Your Employees Can’t Focus — and Money Worries Might be Why

Financial anxiety is impacting workers’ ability to do their jobs. Here’s how the benefits you offer can do something about it.

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From stock market whiplash to escalating inflation, the past year provided plenty for your workers to worry about with respect to their finances. And while you might think they can keep calm and carry on, new research by Betterment at Work is showing these worries are impacting their productivity. More than half (54%) of the 1,000 full-time U.S. employees surveyed in our latest Financial Wellness Barometer say financial anxiety makes it difficult for them to focus at work.

So what’s an employer to do beyond increasing base pay? You’d be surprised how much benefits can help. In addition to offering a barometer of workers’ overall financial wellness and the unique struggles they face, our annual survey zeroes in on the benefits employees value most.

Financial Wellness Barometer 2022

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Our survey found that while turnover has cooled since a year ago, it’s still well above average, showing the Great Reshuffle is far from over. More than half (54%) of workers surveyed would be enticed to change jobs for better benefits.

Which benefits exactly? A 401(k) is mentioned most often among desirable financial wellness benefits, but it’s not the stopping point. Hot on its heels are two other benefits, with each one illustrated by a troubling trend.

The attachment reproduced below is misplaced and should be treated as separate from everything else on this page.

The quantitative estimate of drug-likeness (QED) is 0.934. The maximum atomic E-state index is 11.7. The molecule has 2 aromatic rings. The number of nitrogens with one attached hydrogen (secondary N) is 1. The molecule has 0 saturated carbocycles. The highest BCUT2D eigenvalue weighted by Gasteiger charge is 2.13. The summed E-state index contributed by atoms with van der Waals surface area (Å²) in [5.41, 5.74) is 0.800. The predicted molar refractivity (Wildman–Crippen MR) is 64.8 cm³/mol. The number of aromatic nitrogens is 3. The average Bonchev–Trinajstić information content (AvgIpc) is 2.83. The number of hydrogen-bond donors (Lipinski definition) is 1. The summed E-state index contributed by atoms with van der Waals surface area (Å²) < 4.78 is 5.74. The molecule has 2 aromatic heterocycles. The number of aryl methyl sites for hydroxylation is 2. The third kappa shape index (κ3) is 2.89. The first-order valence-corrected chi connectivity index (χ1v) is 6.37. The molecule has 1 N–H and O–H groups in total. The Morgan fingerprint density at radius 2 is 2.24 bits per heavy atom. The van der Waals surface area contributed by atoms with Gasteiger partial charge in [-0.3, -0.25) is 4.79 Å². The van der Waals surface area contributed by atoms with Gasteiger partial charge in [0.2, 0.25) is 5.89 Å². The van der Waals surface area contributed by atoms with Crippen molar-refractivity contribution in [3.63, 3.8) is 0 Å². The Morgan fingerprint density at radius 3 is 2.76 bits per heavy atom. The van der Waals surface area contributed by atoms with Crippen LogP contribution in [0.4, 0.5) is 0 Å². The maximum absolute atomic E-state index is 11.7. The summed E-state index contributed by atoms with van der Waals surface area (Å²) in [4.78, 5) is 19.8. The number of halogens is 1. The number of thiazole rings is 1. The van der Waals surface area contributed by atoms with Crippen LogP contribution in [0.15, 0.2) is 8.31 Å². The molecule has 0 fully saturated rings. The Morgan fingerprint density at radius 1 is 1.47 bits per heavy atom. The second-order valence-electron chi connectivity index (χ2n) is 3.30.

Breaking the retirement bank, in case of emergency

An alarming number of surveyed workers (more than one-in-four) tapped into their retirement accounts to pay for short-term expenses. This behavior not only has big implications for their retirement goals, but can quickly become a bad habit. Instead of getting a high yield on cash set aside for short-term expenses, like the variable 3.75%* offered in a Betterment Cash Reserve account, savers who dip into their retirement accounts early are, with few exceptions, slapped with a 10% penalty by the IRS.

All of this points to a notable lack of emergency funds—and explains why an employer-sponsored emergency fund is the second-most desired benefit beyond a 401(k). These funds act similar to a 401(k), with contributions automatically coming from a worker’s paycheck, albeit without the tax benefits of a retirement account. At a minimum, employers can help educate their workers on emergency funds and how to build them.

Feeling the squeeze from student loans

Nearly half of Millennial and Gen Z workers surveyed currently hold student loan debt — and a lot of it. Among all workers surveyed who hold this type of debt, the majority (59%) owe at least $10,000.

Payments on federal student loans may still be paused through at least the first half of 2023, but the previously-announced $10,000 of debt relief on said federal loans is now in limbo. And with this much student debt saddling Americans, saving for retirement will likely continue taking a back seat to paying down student loans. This also shows why greater employer support would be welcome in this space. That support can take the form of 401(k) add-ons like our Student Loan Management.

Against a challenging economic backdrop and with job satisfaction on the line, workers are looking to their employers for more support. More than two-in-three workers surveyed indicated that financial wellness benefits are more important to them now than they were a year ago. The good news is high quality benefits packages are no longer out of reach, no matter your company’s size. Learn more in our latest Financial Wellness Barometer.

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